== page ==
By Tracy Rogers
While many agree the 411 Connector could make life easier for motorists, plenty of questions remain about the road’s overly expensive price tag.
The Rome News-Tribune reported after adding “the preliminary engineering, right-of-way buys and utility relocations” the U.S. 411 Connector (Route D-VE) could cost taxpayers more than $272 million. If you notice, that is $89.6 million more than what GDOT regularly quotes as the cost of Route D-VE.
Even former State Transportation Board Member David Doss recently said in the Rome newspaper, “The $182.4 million construction cost of D-VE is problematic.” He stated, “The cost of this project, as it currently stands (in my opinion), is going to be an enormous hurdle to get over.” Doss also claimed, “GDOT can no longer afford to build roads of this magnitude.”
That is why GDOT insisted that the 411 Connector be included on the Transportation Special Purpose Local Option Sales Tax (T-SPLOST) draft project list. Instead of using GDOT funds (which still come from state taxpayers), they are now going to rely upon residents of Bartow County and 14 other counties in Northwest Georgia to pay for the exorbitant cost of Route D-VE. GDOT is also counting on taxpayers from across the nation – thanks to the federal government – to pay for part of the road.
Nevertheless, engineers that work on behalf of Coalition for the Right Road have concluded that Route D-VE will cost nearly $280 million or a $182 million more than alternate routes (such as Route G.)
GDOT’s preferred route costs taxpayers substantially more because it requires the engineering and excavation of Dobbins Mountain. Route D-VE has twice the amount of expensive bridges and overpasses than alternate routes. Further, the route attempts to combine SR 20, US 411 and I-75 into a very costly and complicated interchange (with stop lights.)
It has also been reported that the price tag for the road could increase further.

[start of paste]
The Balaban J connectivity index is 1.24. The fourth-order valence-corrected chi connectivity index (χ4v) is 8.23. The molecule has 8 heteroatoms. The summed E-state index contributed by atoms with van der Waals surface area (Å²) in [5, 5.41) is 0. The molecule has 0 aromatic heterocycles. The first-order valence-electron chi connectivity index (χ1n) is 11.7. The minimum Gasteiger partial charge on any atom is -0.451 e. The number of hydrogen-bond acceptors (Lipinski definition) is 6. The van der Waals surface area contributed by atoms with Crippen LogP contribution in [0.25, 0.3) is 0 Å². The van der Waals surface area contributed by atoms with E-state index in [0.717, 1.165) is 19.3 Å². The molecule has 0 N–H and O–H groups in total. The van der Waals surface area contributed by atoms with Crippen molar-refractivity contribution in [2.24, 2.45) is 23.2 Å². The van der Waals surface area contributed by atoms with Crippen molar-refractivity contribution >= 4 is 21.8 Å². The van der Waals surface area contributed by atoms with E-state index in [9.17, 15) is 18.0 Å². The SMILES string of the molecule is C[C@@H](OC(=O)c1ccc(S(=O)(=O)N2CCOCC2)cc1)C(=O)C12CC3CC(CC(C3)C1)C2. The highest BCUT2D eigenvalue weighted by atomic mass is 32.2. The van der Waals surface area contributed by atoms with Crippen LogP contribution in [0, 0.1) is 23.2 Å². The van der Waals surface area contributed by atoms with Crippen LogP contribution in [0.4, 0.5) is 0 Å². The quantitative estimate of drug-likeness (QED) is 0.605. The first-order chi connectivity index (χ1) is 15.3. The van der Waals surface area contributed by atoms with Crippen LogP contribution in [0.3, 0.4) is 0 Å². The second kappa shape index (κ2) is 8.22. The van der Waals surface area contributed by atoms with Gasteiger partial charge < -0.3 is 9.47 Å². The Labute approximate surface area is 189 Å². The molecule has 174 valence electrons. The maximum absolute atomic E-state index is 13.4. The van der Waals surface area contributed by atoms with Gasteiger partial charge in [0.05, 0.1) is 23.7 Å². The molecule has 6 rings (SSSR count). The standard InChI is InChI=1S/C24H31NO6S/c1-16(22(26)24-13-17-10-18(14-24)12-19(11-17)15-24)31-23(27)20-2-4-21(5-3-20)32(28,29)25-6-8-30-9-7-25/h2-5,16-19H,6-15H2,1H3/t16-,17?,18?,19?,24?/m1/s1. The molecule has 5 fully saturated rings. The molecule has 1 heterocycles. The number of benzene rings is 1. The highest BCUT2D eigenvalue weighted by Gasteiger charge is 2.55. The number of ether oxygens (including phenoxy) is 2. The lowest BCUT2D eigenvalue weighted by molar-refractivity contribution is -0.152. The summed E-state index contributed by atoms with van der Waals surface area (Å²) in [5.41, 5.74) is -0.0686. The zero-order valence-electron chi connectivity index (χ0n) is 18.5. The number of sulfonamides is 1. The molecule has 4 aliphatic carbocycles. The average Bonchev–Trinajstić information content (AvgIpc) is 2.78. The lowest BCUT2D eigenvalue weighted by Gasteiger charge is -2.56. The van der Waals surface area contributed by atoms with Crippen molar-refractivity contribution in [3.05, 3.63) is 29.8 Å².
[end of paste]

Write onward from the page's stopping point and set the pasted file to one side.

In GDOT’s present estimate for Route D-VE, the agency is using a statewide, “unclassified” or “common excavation” average cost (per cubic yard) that it developed for the “typical” state road project. This means that GDOT’s cost estimate for Route D-VE assumes the cost to excavate Dobbins Mountain, which is in the middle of the route, is the same as it would be for excavation work to build a road in, say, Camilla, Ga.
The problem is, excavation to build a road in Camilla and many other parts of the state – where terrain is flat, made mostly of relatively soft dirt, red clay and earthen materials that can be hauled away easily – is far different and costs significantly less than excavating Dobbins Mountain, which is made of rock and might require blasting.
GDOT’s plans for Route D-VE actually require significant excavation work through Dobbins Mountain. As mentioned in the coalition’s previous blog post, the rock to be excavated at Dobbins Mountain is likely to be acid-producing. If GDOT opens up Dobbins Mountain and encounters acid-producing materials, all of that material will need to be hauled and treated to prevent acid runoff. Dealing with hundreds of thousands of cubic yards of acid-producing rock will be very expensive, but GDOT has not factored that likely cost into its estimate. The excavation cost average for constructing Route D-VE through hilly/mountainous topography would cost substantially more than a road project in Georgia’s flatlands, especially if acid-producing rock is encountered.
Based on these findings, the $280 million estimate to build Route D-VE is very likely understated, and once GDOT calculates the actual cost of excavating and hauling the mountain and treating acid-producing materials, the price could jump by millions of dollars.
Yet, according to project documents, GDOT has not taken this noticeable disparity in excavation costs into consideration. And until they do, it appears state and federal taxpayers can expect to fork over more of their hard-earned money for the 411 Connector.